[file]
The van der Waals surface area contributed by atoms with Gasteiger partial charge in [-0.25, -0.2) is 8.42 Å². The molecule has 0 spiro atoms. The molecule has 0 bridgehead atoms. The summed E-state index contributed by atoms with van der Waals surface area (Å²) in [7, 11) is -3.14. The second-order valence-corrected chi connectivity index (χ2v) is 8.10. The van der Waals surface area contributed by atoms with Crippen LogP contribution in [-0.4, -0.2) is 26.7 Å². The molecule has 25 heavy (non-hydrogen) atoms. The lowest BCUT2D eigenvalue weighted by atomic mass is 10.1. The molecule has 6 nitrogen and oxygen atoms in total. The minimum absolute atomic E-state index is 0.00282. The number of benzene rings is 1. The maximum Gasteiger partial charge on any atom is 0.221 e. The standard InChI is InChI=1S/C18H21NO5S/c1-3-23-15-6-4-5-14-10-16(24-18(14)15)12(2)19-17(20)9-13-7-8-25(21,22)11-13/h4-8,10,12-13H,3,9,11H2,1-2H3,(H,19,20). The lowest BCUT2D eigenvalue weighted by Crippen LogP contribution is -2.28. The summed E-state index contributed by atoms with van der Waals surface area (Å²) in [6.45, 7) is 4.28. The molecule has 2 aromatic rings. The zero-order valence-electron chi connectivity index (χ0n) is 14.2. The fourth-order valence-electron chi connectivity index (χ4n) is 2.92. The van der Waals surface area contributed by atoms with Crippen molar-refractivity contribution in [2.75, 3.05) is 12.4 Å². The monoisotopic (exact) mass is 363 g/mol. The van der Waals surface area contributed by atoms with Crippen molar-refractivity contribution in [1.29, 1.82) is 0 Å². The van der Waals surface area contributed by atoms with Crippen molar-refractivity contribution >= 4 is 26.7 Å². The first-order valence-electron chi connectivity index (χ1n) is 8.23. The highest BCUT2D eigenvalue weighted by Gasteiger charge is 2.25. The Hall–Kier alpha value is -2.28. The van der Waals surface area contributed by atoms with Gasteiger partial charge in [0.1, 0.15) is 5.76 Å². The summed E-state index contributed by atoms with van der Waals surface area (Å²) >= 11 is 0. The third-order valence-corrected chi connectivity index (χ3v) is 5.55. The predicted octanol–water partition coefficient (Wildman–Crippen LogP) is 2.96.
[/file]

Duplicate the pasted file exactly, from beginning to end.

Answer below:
The van der Waals surface area contributed by atoms with Gasteiger partial charge in [-0.25, -0.2) is 8.42 Å². The molecule has 0 spiro atoms. The molecule has 0 bridgehead atoms. The summed E-state index contributed by atoms with van der Waals surface area (Å²) in [7, 11) is -3.14. The second-order valence-corrected chi connectivity index (χ2v) is 8.10. The van der Waals surface area contributed by atoms with Crippen LogP contribution in [-0.4, -0.2) is 26.7 Å². The molecule has 25 heavy (non-hydrogen) atoms. The lowest BCUT2D eigenvalue weighted by atomic mass is 10.1. The molecule has 6 nitrogen and oxygen atoms in total. The minimum absolute atomic E-state index is 0.00282. The number of benzene rings is 1. The maximum Gasteiger partial charge on any atom is 0.221 e. The standard InChI is InChI=1S/C18H21NO5S/c1-3-23-15-6-4-5-14-10-16(24-18(14)15)12(2)19-17(20)9-13-7-8-25(21,22)11-13/h4-8,10,12-13H,3,9,11H2,1-2H3,(H,19,20). The lowest BCUT2D eigenvalue weighted by Crippen LogP contribution is -2.28. The summed E-state index contributed by atoms with van der Waals surface area (Å²) in [6.45, 7) is 4.28. The molecule has 2 aromatic rings. The zero-order valence-electron chi connectivity index (χ0n) is 14.2. The fourth-order valence-electron chi connectivity index (χ4n) is 2.92. The van der Waals surface area contributed by atoms with Crippen molar-refractivity contribution in [2.75, 3.05) is 12.4 Å². The monoisotopic (exact) mass is 363 g/mol. The van der Waals surface area contributed by atoms with Crippen molar-refractivity contribution in [1.29, 1.82) is 0 Å². The van der Waals surface area contributed by atoms with Crippen molar-refractivity contribution >= 4 is 26.7 Å². The first-order valence-electron chi connectivity index (χ1n) is 8.23. The highest BCUT2D eigenvalue weighted by Gasteiger charge is 2.25. The Hall–Kier alpha value is -2.28. The van der Waals surface area contributed by atoms with Gasteiger partial charge in [0.1, 0.15) is 5.76 Å². The summed E-state index contributed by atoms with van der Waals surface area (Å²) >= 11 is 0. The third-order valence-corrected chi connectivity index (χ3v) is 5.55. The predicted octanol–water partition coefficient (Wildman–Crippen LogP) is 2.96.